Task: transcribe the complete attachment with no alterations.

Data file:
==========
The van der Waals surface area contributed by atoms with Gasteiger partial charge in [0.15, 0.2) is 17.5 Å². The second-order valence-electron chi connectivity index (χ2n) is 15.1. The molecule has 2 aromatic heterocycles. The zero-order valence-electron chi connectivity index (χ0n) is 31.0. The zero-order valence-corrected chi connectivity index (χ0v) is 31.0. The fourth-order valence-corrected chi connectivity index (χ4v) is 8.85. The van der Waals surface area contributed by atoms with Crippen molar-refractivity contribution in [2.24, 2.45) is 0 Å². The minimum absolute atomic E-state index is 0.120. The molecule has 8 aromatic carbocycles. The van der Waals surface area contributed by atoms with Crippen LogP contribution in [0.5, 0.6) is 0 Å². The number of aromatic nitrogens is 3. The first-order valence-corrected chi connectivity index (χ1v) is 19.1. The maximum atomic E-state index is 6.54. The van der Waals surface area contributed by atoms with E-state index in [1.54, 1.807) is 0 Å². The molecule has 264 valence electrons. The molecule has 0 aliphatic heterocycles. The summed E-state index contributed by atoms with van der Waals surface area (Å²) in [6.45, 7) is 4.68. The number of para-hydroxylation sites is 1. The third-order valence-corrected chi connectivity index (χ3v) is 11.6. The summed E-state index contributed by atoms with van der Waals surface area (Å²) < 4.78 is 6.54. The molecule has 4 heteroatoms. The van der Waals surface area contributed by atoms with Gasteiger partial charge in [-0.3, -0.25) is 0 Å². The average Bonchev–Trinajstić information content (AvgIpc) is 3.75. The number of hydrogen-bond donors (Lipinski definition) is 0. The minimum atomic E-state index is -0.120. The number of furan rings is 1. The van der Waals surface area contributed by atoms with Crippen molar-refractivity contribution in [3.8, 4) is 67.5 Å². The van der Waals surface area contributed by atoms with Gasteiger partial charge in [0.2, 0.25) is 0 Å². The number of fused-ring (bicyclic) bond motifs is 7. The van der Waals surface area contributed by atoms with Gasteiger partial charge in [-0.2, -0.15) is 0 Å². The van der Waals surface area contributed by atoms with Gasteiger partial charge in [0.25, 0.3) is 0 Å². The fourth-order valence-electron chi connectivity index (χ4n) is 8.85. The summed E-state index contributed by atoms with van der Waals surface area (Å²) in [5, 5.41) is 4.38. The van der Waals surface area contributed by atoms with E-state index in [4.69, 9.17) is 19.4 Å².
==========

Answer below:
The van der Waals surface area contributed by atoms with Gasteiger partial charge in [0.15, 0.2) is 17.5 Å². The second-order valence-electron chi connectivity index (χ2n) is 15.1. The molecule has 2 aromatic heterocycles. The zero-order valence-electron chi connectivity index (χ0n) is 31.0. The zero-order valence-corrected chi connectivity index (χ0v) is 31.0. The fourth-order valence-corrected chi connectivity index (χ4v) is 8.85. The van der Waals surface area contributed by atoms with Crippen molar-refractivity contribution in [2.24, 2.45) is 0 Å². The minimum absolute atomic E-state index is 0.120. The molecule has 8 aromatic carbocycles. The van der Waals surface area contributed by atoms with Crippen LogP contribution in [0.5, 0.6) is 0 Å². The number of aromatic nitrogens is 3. The first-order valence-corrected chi connectivity index (χ1v) is 19.1. The maximum atomic E-state index is 6.54. The van der Waals surface area contributed by atoms with E-state index in [1.54, 1.807) is 0 Å². The molecule has 264 valence electrons. The molecule has 0 aliphatic heterocycles. The summed E-state index contributed by atoms with van der Waals surface area (Å²) in [6.45, 7) is 4.68. The number of para-hydroxylation sites is 1. The third-order valence-corrected chi connectivity index (χ3v) is 11.6. The summed E-state index contributed by atoms with van der Waals surface area (Å²) < 4.78 is 6.54. The molecule has 4 heteroatoms. The van der Waals surface area contributed by atoms with Gasteiger partial charge in [-0.3, -0.25) is 0 Å². The average Bonchev–Trinajstić information content (AvgIpc) is 3.75. The number of hydrogen-bond donors (Lipinski definition) is 0. The minimum atomic E-state index is -0.120. The number of furan rings is 1. The van der Waals surface area contributed by atoms with Crippen molar-refractivity contribution in [3.8, 4) is 67.5 Å². The van der Waals surface area contributed by atoms with Gasteiger partial charge in [0.2, 0.25) is 0 Å². The number of fused-ring (bicyclic) bond motifs is 7. The van der Waals surface area contributed by atoms with Gasteiger partial charge in [-0.2, -0.15) is 0 Å². The van der Waals surface area contributed by atoms with Gasteiger partial charge in [0.25, 0.3) is 0 Å². The fourth-order valence-electron chi connectivity index (χ4n) is 8.85. The summed E-state index contributed by atoms with van der Waals surface area (Å²) in [5, 5.41) is 4.38. The van der Waals surface area contributed by atoms with E-state index in [4.69, 9.17) is 19.4 Å².